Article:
Since his prolific early-‘70s heyday, Elton John’s albums have tended to serve more as pleasant reminders of what he was once capable of rather than vital or even compelling artistic statements. Save a few singles here and there, John’s creative well essentially ran dry following 1975’s Captain Fantastic And The Brown Dirt Cowboy, one of the few albums in his catalog that stands more for its overall cohesion than singles. Not surprisingly, that album also served as the last truly great pairing of John and long-time lyricist Bernie Taupin. It’s little wonder then that nearly a decade ago the pair attempted to recapture that album’s glory with the self-referential The Captain & the Kid, itself a reference to Captain Fantastic’s title track.

In the intervening years, however, John and company seem to have come to terms with the fact that the glory days of his early years and astronomical rise to the top of the charts are long gone and any attempt to revive them will likely come off as little more than sad retreads. To avoid this, later period Elton John albums have seen a diverse roster of collaborators and musical ideas that, while far from revelatory, show the flamboyant pianist still more than capable of crafting a set of competent, if not entirely memorable, songs.

With his latest, Wonderful Crazy Night, John again teams with lyricist Taupin and enlists the help of his touring band (including long-time collaborators Nigel Olsson and Davey Johnstone) to create something of a modern take on his commercial peak. Lacking any truly memorable hooks or potential singles, Wonderful Crazy Night instead plays more like a collection of the more off-beat album tracks that surrounded the singles on Don’t Shoot Me I’m Only the Piano Player and Madman Across the Water. “I’ve Got 2 Wings” in particular carries with it an updated feel of the former’s “High Flying Bird,” itself an overlooked gem that found its roots in an unapologetic love of American roots music and borderline saccharine balladry.

Since Tumbleweed Connection’s full-on embrace of the form, John has toyed with the sounds of Americana. Now some 30 albums in, he’s still doing the same – perhaps even more explicitly than before – with the genre’s patron saint, T-Bone Burnett, once again sidling into the producer’s chair. Returning for his third stint, Burnett works to coax a series of performances more reminiscent of John’s earlier works, songs that rely more on melodic subtlety than histrionic bombast and over-the-top camp.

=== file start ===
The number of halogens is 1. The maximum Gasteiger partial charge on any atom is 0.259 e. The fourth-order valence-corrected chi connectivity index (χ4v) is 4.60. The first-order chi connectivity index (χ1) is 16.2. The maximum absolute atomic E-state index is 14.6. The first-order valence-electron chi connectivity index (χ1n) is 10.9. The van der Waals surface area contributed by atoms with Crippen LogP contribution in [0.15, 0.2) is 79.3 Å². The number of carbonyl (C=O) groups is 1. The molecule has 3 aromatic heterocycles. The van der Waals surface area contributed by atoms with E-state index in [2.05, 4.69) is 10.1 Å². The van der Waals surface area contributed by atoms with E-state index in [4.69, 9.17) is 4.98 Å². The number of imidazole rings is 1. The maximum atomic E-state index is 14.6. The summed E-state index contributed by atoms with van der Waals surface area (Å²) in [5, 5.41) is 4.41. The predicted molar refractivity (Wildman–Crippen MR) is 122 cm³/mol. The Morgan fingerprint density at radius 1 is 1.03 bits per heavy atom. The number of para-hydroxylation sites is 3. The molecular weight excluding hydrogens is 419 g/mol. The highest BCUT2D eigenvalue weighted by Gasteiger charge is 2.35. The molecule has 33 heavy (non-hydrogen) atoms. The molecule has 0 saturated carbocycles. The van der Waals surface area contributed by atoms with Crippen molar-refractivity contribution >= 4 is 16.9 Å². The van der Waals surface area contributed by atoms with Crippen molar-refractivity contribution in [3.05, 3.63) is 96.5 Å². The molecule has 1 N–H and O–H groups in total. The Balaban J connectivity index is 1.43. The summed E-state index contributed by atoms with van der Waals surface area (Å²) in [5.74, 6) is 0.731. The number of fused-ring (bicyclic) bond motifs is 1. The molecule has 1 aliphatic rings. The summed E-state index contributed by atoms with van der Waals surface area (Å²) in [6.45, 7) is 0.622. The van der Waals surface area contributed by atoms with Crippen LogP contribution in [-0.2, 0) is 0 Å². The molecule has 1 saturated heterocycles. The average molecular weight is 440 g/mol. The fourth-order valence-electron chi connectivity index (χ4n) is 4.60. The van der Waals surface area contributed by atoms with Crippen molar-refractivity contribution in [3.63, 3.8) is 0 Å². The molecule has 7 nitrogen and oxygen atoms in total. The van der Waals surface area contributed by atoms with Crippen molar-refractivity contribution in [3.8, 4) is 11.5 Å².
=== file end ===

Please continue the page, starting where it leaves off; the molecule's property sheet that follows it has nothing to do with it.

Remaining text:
In this, Burnett serves as a contemporary Gus Dudgeon, John’s long-time producer and collaborator during his meteoric ‘70s rise to chart dominance. With someone there to help bring out the best elements of the pianist and temper the more staid approach many former pop stars tend to take in the twilight of their career, John manages an album of songs shot through with a certain mature sense of vitality and fun, something lacking on his previous several efforts.

Sounding relaxed, confident on the keys and in fine voice, here John plays to his contemporary strengths. Always an exceptional pianist – something far too often overlooked in favor of his more cringe-worthy outfits and diva-like behavior – John shows himself to still be one of the most deftly complex pop pianists, delivering deceptively intricate lines behind pleasantly unadorned vocal melodies. The opening, title track features a strutting, syncopated piano line that recalls his boogie-woogie past as Bluesology pianist Reginald Dwight cast in an adult contemporary context. Rather than sounding like an attempt to recapture his commercial peak, “Wonderful Crazy Night” finds John acting and playing his age with a subtle sophistication and quiet confidence reminiscent of fellow pop iconoclast Elvis Costello’s latter day efforts.

While nothing here is single-worthy or destined to become a classic or fan favorite, it’s still refreshing to hear John enjoying himself some 40-plus years on. By loosening up and allowing a sense of fun and lack of self-seriousness to return to the music, Wonderful Crazy Night finds the former Rocket Man delivering a set that feels like an Elton John record. Long-time fans will find much to like in tracks like “In The Name Of You” and “A Good Heart,” songs that evoke the feel of John’s best work. The unconverted, however, are encouraged to go back to the start, looking beyond the obvious hits, to see what has made Elton John such an enduring, iconic figure in popular music.

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